For all of my previous posts on games, units, and other projects for my 16th Century Spanish Conquest supplement for Feudal Patrol™ – “Civilizations Collide” – please see this page.

PAINTS, INKS, GLAZES, SHADES, WASHES, PIGMENTS, FLOCKING, GLUES AND MORE THAT I USED ON THIS MODEL

  1. Wood Glue
  2. Plastic Plates
  3. 1/8″ neodymium magnets
  4. Gorilla Glue
  5. Revell Birch plywood (1/4″ x 6″ x 12″)
  6. Paper clip wire
  7. Black Milliput
  8. All Living Things Dry Dust Bath (chinchilla dust)
  9. Vallejo “Flow Improver”
  10. Vallejo “Airbrush Thinner”
  11. Vallejo Model Air “Sand (Ivory)”
  12. Vallejo Model Color “Dark Sand”
  13. FolkArt “Yellow Ochre”
  14. Vallejo Model Color “Black”
  15. Vallejo Model Color “Red”
  16. Army Painter “Light Tone” (wash)

Author: Mark A. Morin

This site is where I will discuss stuff that I find interesting and that includes family, friends, golf, gaming, and Boston sports!

40 thoughts on “Aztec Temple Rehab”

  1. Awesome work… I just remembered, I was going to drop you a message to say about the Greenstuff world Aztec floor roller. Something like it might be of use to you. I have got some examples of the effect if you want me to send some on. I got it for my Lizardmen army.

    Liked by 2 people

  2. Great repurposing of the gifted scenery piece Mark, and ties in well with the rest of your scenery.
    As for the problems you had with the Milliput, all the other mediums would suffer the same sag with the incline you were working on, the way to get round this, would be building in layers, so do all four bottom steps, let dry, straighten with a knife or sandpaper, then build the next layer, and repeat until you reach the top, once all done and dry, build the edges as these now have something to stick to and shouldn’t sag as much. Hope this helps

    Liked by 2 people

    1. Thanks Dave – and interestingly I considered that with wood but thought it would take too long (I was impatient I guess). Definitely next time I will be more patient, but you only learn by trying right? Really appreciate the tips Dave!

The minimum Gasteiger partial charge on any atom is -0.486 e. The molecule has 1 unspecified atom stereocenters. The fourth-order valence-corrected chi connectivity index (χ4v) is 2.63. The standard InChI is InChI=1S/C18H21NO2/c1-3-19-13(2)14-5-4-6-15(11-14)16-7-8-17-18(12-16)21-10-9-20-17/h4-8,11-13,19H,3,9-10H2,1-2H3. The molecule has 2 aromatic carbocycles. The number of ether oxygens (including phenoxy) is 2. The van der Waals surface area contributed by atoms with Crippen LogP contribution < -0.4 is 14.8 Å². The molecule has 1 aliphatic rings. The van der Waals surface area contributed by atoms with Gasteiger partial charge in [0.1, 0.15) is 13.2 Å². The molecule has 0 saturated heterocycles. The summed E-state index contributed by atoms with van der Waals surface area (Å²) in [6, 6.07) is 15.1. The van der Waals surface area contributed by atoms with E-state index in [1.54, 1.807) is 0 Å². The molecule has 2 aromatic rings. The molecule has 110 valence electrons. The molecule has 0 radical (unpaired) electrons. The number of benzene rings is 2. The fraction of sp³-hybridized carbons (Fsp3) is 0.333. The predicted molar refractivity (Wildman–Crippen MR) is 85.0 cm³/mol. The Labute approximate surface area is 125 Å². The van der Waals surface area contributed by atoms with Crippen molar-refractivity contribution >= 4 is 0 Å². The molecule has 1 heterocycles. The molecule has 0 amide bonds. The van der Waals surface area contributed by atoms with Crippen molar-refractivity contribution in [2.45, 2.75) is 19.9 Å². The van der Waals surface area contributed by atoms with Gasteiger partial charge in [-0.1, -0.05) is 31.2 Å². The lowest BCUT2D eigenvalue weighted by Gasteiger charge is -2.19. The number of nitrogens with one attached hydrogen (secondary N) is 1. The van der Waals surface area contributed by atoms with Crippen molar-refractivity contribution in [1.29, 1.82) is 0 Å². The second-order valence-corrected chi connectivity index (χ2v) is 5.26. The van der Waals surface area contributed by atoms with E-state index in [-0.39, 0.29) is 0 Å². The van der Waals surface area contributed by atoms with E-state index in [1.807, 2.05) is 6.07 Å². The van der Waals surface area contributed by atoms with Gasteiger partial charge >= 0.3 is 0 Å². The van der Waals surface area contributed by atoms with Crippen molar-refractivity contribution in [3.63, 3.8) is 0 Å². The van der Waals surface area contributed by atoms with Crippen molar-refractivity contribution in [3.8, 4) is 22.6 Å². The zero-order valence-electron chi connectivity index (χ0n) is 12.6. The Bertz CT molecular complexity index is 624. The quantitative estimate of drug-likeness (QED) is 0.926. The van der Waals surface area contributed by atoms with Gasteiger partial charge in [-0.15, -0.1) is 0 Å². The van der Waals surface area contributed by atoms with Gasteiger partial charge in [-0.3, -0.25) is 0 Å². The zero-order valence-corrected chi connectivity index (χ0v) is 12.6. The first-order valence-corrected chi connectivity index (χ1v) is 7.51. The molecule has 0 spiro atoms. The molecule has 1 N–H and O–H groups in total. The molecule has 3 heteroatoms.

Liked by 2 people

      1. The alternative you could use, that I find quicker to work with , is the dense insulation foam, it can be cut and sanded easily, and easily glued in place. Fully understand the impatience, suffer with it greatly ! LOL

        Liked by 2 people

      2. In the end it really was a cost-benefit situation – I wanted to make something out of it but at some point it would have not been worth it versus other stuff in the queue.

        Liked by 2 people

  3. Wow, you did an amazing job rehabilitating that temple, it looks a million times better than when you got it. I understand your frustration with Milliput, I agree with Dave that insulation foam would have been a lot easier. Still, we live and learn 🙂

    Liked by 4 people

      1. You can coat it with PVA to make it stronger Mark, and the high density stuff is pretty durable, or a thin coat of wall filler can add even more strength

        Liked by 4 people

      2. You can Matt, just be prepared Milliput doesn’t like to stick to it easily, greenstuff not so much of a problem

        Liked by 3 people

  4. I think the end result justifies all of the effort. The whole terrain project is excellent and will be well worth the effort when you first use it in anger. Cannot wait for that first BR.

    Liked by 3 people

    1. That day is coming. Tomorrow I’ll be doing a rural scenario using those buildings, and the cityscape awaits varnish on the tiles (and better weather for spraying). Appreciate your kind feedback!

      Liked by 2 people

  5. It looks great, definitely fits in with the overall look you have set for the other pieces, and the customisation works for letting you utilise and adapt an existing piece. You are fast coming to the end of this project, not too many more things to add.

    Liked by 3 people

  6. It is very impressive the way you took that somewhat rough looking gift and improved it! Your patience and creativity really paid off I’d say. It is neat seeing all of the terrain laid out on the table as well and it is going to be one awesome looking game when you get everything finished.

    Liked by 3 people

  7. Oooh, I like that! 🙂 Well done, Mark! I use milliput a lot and would not have attempted that with it, but you’d probably have your work cut out however you tried it! I think it looks spot on (which means “exactly right” – I forget we speak completely different versions of the same language sometimes)!

    Liked by 2 people

  8. Well done Mark a great conversion! I to have used such pieces and converted them into things I needed, I’m always on the look out in tourist and Dollar shops for things I can use!

    Liked by 2 people

Leave a Reply

Fill in your details below or click an icon to log in:

WordPress.com Logo

You are commenting using your WordPress.com account. Log Out /  Change )

Google photo

You are commenting using your Google account. Log Out /  Change )

Twitter picture

You are commenting using your Twitter account. Log Out /  Change )

Facebook photo

You are commenting using your Facebook account. Log Out /  Change )

Connecting to %s